Every year over seventy thousand used Japanese cars are imported into the Kenya, earning Kenya the title for the sixth largest importer of used Japanese cars around the world. 

Why is Japan the primary source of imported used cars in Kenya? Like many countries, Kenya looks to the Japanese car market as it provides a wide range of popular modern vehicles that offer quality, reliability and most of all affordability. 

Aerial View, Nairobi Kenya

Importing A Japanese Used Car Into Kenya

Nairobi is the capital city of Kenya, with the next five largest cities being Mombasa, Nakuru, Eldoret, Kisumu, and Nakuru. The largest port in Kenya is situated at Mombassa, and there are other ports such as Funzi, Shimoni and Vanga located on the south coast along with two smaller ports located at Malindi and Lamu.

The main aim of allowing used Japanese cars to be imported into Kenya is to offer better safety on the roads by encouraging the use of newer vehicles as they reduce the risk associated with substandard vehicles being used. 

Because of the complex rules and regulations, the best way to import a used vehicle in Kenya is to look to use dealers who specialise simplifying this process for clients. Just keep in mind the larger the engine capacity, the higher the import duty!

Some of the prominent used car dealers and importers in Kenya are:

Kenya Japanese Import Regulations

Even if you decide to go ahead with an experienced used car importer it still pays to understand exactly what is required. Three of the main rules to consider when importing used vehicles in to Kenya are:

  1. Vehicles Must Be Under 8 Years Old. The law is strict that the vehicle must not more than eight years old. For example, for the year 2017, only vehicles manufactured in or after 2010 were allowed to be imported.
  2. Vehicles Must Be Right Hand Drive. A used car imported in Kenya must be of a right-hand drive nature. Left-hand drive vehicles are not allowed for registration unless they are for a particular purpose.
  3. Vehicles Must Pass A Safety And Mechanical Inspection. A used vehicle must pass both a safety and mechanical inspection performed by the Japan Export Vehicle Inspection Center or the QISJ (Quality Inspection Services Japan) before being released.

Common Import Terms Explained

To understand the costs and what’s involved you need to understand the terms used in the import process. Apart from the import declaration fee paid before or during clearance, there are a number of other tax costs to be aware of. When importing Japanese used cars in Kenya some common terms you need to know are:

  • CRSP. The Current Retail Selling Price is the amount the Kenya Revenue Authority (KRA) declares the vehicle is worth. It is irrelevant what you paid for the vehicle.
  • CIF. The CIF means the cost of the car in its country of origin, the insurance, and the freight charge, all combined.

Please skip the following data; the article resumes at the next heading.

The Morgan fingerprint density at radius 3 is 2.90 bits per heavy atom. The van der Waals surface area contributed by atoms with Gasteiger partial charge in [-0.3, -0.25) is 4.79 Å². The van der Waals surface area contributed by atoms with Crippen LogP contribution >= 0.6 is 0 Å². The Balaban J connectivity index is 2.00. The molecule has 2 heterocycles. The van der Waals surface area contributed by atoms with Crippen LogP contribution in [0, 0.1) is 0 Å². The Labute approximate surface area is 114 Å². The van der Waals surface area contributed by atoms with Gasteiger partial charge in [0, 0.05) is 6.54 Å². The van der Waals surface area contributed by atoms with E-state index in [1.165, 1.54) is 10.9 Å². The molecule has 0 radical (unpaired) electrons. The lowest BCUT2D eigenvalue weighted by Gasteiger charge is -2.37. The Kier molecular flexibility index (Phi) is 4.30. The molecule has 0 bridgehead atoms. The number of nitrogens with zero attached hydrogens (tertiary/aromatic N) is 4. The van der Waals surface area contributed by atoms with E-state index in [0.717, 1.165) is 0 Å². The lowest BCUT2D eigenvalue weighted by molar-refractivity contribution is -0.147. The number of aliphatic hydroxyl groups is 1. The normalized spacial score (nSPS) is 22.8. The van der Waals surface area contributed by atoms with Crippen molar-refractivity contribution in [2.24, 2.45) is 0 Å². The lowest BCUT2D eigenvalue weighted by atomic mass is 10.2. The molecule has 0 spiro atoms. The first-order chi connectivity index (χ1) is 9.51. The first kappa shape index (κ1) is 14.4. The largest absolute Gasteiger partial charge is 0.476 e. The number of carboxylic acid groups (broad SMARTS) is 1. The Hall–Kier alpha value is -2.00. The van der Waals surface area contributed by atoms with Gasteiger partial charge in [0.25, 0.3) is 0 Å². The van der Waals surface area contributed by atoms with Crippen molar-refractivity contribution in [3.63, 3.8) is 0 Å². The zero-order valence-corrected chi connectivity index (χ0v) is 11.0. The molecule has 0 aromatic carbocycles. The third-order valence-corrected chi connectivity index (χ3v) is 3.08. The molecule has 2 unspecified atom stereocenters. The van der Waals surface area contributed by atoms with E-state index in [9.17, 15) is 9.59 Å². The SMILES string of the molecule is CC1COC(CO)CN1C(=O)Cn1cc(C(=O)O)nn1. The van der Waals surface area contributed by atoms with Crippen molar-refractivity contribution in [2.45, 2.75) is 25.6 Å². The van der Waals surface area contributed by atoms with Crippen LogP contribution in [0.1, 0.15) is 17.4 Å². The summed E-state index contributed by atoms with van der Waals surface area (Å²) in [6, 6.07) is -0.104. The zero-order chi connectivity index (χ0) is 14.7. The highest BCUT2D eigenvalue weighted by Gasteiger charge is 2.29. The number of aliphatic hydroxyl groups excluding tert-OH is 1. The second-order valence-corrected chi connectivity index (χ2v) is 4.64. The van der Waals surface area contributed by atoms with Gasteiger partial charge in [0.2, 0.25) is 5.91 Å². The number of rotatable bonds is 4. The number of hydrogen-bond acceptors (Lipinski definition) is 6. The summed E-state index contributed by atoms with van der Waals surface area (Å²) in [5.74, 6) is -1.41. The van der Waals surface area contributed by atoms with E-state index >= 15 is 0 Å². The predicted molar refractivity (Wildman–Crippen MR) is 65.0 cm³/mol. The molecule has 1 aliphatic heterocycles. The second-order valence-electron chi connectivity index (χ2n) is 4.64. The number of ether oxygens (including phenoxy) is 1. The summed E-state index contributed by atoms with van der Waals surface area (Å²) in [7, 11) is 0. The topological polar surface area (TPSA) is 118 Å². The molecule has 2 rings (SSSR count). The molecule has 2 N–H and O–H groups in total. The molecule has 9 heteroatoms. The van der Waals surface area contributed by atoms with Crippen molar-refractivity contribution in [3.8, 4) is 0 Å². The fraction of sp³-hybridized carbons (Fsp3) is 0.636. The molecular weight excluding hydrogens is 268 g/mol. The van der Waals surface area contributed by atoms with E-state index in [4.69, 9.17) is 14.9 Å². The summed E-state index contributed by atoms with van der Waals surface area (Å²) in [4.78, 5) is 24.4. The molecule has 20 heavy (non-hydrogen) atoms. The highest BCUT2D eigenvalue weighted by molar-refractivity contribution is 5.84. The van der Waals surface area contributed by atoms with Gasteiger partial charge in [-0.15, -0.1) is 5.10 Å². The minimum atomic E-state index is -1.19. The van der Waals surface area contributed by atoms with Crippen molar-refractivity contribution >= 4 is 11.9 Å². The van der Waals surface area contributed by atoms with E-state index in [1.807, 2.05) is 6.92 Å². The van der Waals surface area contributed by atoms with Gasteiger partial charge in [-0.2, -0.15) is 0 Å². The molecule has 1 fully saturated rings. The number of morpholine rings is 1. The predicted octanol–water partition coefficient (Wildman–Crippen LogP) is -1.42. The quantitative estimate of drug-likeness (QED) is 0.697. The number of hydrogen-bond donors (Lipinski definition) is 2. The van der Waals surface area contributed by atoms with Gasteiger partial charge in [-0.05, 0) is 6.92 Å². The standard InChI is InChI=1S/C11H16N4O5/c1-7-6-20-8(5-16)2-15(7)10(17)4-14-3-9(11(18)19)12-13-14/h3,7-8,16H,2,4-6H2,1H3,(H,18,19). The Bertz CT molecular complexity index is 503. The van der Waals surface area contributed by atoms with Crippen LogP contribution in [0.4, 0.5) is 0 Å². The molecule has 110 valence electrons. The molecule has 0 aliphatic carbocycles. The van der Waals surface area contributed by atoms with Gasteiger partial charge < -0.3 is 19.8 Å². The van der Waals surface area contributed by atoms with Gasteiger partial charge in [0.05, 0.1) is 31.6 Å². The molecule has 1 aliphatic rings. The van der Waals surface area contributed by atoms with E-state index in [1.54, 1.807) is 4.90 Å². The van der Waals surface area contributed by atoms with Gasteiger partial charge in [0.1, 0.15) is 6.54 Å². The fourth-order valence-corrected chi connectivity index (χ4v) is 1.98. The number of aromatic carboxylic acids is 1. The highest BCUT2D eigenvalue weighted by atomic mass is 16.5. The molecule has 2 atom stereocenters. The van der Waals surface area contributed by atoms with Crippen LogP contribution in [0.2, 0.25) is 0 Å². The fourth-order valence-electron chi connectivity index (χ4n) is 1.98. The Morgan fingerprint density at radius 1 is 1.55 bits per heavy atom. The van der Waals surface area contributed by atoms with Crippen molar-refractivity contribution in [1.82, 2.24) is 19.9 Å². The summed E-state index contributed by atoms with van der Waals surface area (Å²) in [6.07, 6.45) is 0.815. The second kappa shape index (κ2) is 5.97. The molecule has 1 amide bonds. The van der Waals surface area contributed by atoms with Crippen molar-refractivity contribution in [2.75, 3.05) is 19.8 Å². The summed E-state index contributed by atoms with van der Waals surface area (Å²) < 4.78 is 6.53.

• IDF. This stands for the Import Declaration Fee, calculated at 2.25% of the CIF value of the imported car – with a minimum amount of $5000 due. Sometimes, the CIF could also be calculated from the Current Retail Selling Price (CRSP) of the vehicle.
  • Import Duty. The import duty is calculated at 25% of the CIF value of the car.
  • Excise Duty. This is calculated at 20% of the Import duty + CIF Value (irrespective of the size of the engine).
  • VAT. The Value Added Tax in Kenya is charged on importation of taxable goods or services at the rate of 16% of the Excise Duty + Import Duty + CIF value.
  • CFS. Container Freighter Station charges, sometimes referred to as Port Charges, depend on the size of the vehicle. There are shipping charges plus VAT that are payable to the shipping agents. The amount differs from one agency to the other.
  • JEVIC. All imported vehicles must be inspected by the Japan Export Vehicle Inspection Center.

Documents Required For Importation

The documents required while clearing the used cars at the port are:

  • Copy of KRA (Kenya Revenue Authority) pin code
  • Copy of ID for individuals or incorporation certificate for companies
  • Original Commercial Invoice
  • Original Bill of Lading
  • Import Declaration Form obtained from Customs
  • Authentic Original Logbook from the country of origin. The Kenya Revenue Authority does not accept Certificate of Exports issued by Dubai Police or any other authority as a substitute for a foreign Log Book (If the logbook is in a foreign language, an English translation must be issued by the respective Embassy, High Commission or a consulate based in Kenya)
  • Copy of Inspection by Japan Export Vehicle Inspection Centre (JEVIC)

Nairobi Traffic At Dusk

Japanese Imported Cars And Band Expanders

There is a potential drawback that most countries face when importing Japanese vehicles – bandwidth limitations on built in radios. In Japan the FM bandwidth frequencies range from 76 to 90 MHz which is different to the international range of 88 to 108 MHz.

Installing an FM Band Expander or radio converter allows a radio's frequency to shift up, and pick up more FM radio stations. Fitting FM Band Expanders is an economical solution to this common bandwidth issue, when considering the cost of purchasing and installing a new car stereo.

Need a reliable easy to install FM Band Expander? Manufacturing one of the smallest units available, Domino Electronics are suppliers of FM Band Expanders suitable for use around the world in vehicles such as Toyota, Mazda, Nissan, Honda and more. Domino Electronics also offers a great range of Adaptors, Extension Leads and Power Injectors. 

Contact the team at Domino Electronics today for all your band expander needs.

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